Sabres Goalie Ryan Miller Turns Attention to Facing Bruins

Sabres Goalie Ryan Miller Turns Attention to Facing Bruins BUFFALO, N.Y. — How quickly Ryan
Miller
forgets.

Having led Buffalo back to the
playoffs for the first time in three years, the Sabres goaltender
politely apologized for being in no mood to assess what he’s
accomplished this season. Winning an Olympic silver medal and a
franchise-record 41 games take a back seat for Miller as he turns his
attention toward Thursday, when Buffalo opens the NHL playoffs hosting
Northeast Division rival Boston.

“I’m not going to sit here and
reflect. Sorry,” Miller said this week. “To start reminiscing now, it’s
going to make for a short postseason. I don’t want to do it.”

Miller’s reluctance is another
indication of the keen-eyed focus that has allowed him to emerge as an
elite goaltender this season. He’s become the unquestioned leader of a
still young Sabres roster that’s proven its finally matured since the
summer of 2007, when the team lost co-captains Chris Drury and Daniel
Briere
to free agency.

Drury and Briere were the key
components on the Buffalo teams that reached the Eastern Conference
finals in 2006 and ’07. This time around, it’s in Miller the Sabres
trust.

“Not to analyze the whole thing, I
feel when Ryan’s playing his best, we’re a very tough team to beat,”
captain Craig Rivet said. “I don’t think I really need to elaborate much
more than that.”

Miller’s numbers have spoken for
themselves at the NHL and international level.

In being honored as the Olympic men’s
hockey tournament MVP, the U.S. player went 5-1 at the Vancouver Games
in February, losing the gold-medal game to Canada on Sidney Crosby‘s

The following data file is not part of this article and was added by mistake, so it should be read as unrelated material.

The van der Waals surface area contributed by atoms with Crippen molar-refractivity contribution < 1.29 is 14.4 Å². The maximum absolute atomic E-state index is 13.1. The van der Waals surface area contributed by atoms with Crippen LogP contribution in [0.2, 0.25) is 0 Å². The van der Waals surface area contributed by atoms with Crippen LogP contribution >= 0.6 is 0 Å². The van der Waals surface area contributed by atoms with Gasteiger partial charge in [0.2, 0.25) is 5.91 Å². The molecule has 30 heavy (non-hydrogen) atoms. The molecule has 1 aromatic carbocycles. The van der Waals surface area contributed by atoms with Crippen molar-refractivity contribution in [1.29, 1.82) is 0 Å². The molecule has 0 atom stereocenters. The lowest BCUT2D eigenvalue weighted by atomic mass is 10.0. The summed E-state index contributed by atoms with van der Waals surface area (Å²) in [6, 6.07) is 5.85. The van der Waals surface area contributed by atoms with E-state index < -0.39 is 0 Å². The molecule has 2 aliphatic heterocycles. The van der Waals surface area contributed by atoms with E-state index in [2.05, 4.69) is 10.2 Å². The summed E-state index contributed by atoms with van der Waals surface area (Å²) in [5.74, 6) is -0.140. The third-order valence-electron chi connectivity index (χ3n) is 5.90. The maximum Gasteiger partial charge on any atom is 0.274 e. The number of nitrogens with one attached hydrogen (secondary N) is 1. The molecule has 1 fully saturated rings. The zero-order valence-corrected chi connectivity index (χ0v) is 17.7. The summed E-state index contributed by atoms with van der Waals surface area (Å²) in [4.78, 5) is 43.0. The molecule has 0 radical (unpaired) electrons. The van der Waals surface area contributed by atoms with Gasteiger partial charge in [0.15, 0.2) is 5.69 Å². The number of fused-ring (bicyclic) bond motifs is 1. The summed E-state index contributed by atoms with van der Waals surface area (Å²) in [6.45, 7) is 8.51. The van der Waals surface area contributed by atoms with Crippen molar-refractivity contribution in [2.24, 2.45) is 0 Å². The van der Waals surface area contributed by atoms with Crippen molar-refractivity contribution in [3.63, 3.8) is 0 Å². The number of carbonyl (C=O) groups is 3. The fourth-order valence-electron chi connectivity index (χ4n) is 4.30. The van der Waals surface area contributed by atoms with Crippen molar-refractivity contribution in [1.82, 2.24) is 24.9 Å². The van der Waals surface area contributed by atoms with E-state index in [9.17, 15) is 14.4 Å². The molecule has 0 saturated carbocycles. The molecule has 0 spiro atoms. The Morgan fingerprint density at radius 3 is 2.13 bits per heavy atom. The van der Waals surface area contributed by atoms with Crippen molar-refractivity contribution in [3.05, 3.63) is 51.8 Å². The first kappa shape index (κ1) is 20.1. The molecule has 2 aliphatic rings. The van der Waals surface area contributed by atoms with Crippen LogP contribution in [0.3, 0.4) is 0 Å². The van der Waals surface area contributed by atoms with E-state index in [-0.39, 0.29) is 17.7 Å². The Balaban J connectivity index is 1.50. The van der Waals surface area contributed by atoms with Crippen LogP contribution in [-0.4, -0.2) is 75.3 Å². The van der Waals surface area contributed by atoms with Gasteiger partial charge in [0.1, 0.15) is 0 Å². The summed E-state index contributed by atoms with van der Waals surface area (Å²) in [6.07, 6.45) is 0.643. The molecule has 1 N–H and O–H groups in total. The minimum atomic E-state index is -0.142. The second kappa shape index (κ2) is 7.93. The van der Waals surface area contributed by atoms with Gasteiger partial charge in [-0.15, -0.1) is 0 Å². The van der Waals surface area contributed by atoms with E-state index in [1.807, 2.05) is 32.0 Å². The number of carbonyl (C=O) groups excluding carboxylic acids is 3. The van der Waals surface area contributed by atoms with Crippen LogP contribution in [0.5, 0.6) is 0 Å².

overtime goal.

In helping Buffalo win the Northeast
title, Miller went 41-18-8 to surpass by one the single-season record he
set for victories in 2007. Already mentioned as both a Vezina Trophy
and NHL MVP candidate, Miller finished second in the league in
goals-against average (2.22) and save percentage (92.9).

The only one to better Miller’s
numbers just happens to be the goalie the Sabres will be facing,
Boston’s Tuukka Rask – though the rookie appeared in 24 fewer games than
Miller.

Games played aside, the rookie’s
emergence in supplanting Tim Thomas as the Bruins starter is the reason
Boston reached the playoffs for a third straight season. Rask went
22-12-5 overall, and keyed the Bruins late playoff surge by going 4-1-1
in his final six starts.

A year after winning the Eastern
Conference regular-season title, the sixth-seeded Bruins enter the
playoffs a much different team. They’ve adopted a defensive-minded
approach after losing star forward Marc Savard to a season-ending
concussion on March 7.

“We had some ups and downs, but I
thought it made us stronger and we found a way to get to the playoffs,”
Patrice Bergeron said. “We believe in ourselves. Even though some people
were counting us out, I don’t think we were. And that’s all that
mattered.”

The Bruins had the edge on Buffalo,
winning the season series 4-2, including an overtime and shootout win.
All six games were close, with four decided by a goal and the other two
decided by two goals.

“We’ve had success against them this
year, that doesn’t mean we’re the favorites,” Bruins coach Claude Julien
said.

The Bruins are hampered by injuries.
Aside from Savard, they’re minus defensemen Dennis Seidenberg (forearm)
and Mark Stuart (pinkie).

Savard’s absence hampers a Bruins
attack that’s lacked offense this season. Boston finished 29th in the
NHL in scoring this year.

The Sabres are getting healthier.
Leading goal-scorer Thomas Vanek returned last weekend after missing six
games with a groin injury. Top-line center Tim Connolly is set to
return after missing the final nine games with a foot injury.

Buffalo’s offense features a balanced
attack. Led by Derek Roy‘s 69 points (26 goals, 43 assists), the Sabres
were one of only three teams to have 12 players with 10 or more goals
this season.

What counts more is having a
difference maker in Miller, who showed no signs of fatigue by going
11-4-1 following the Olympic break.

“He can steal a game on his own,”
forward Jason Pominville said. “What he did with the American team can
only put a smile on our faces and say, ‘Wow, hopefully, he can lead us
the way he led that team.'”

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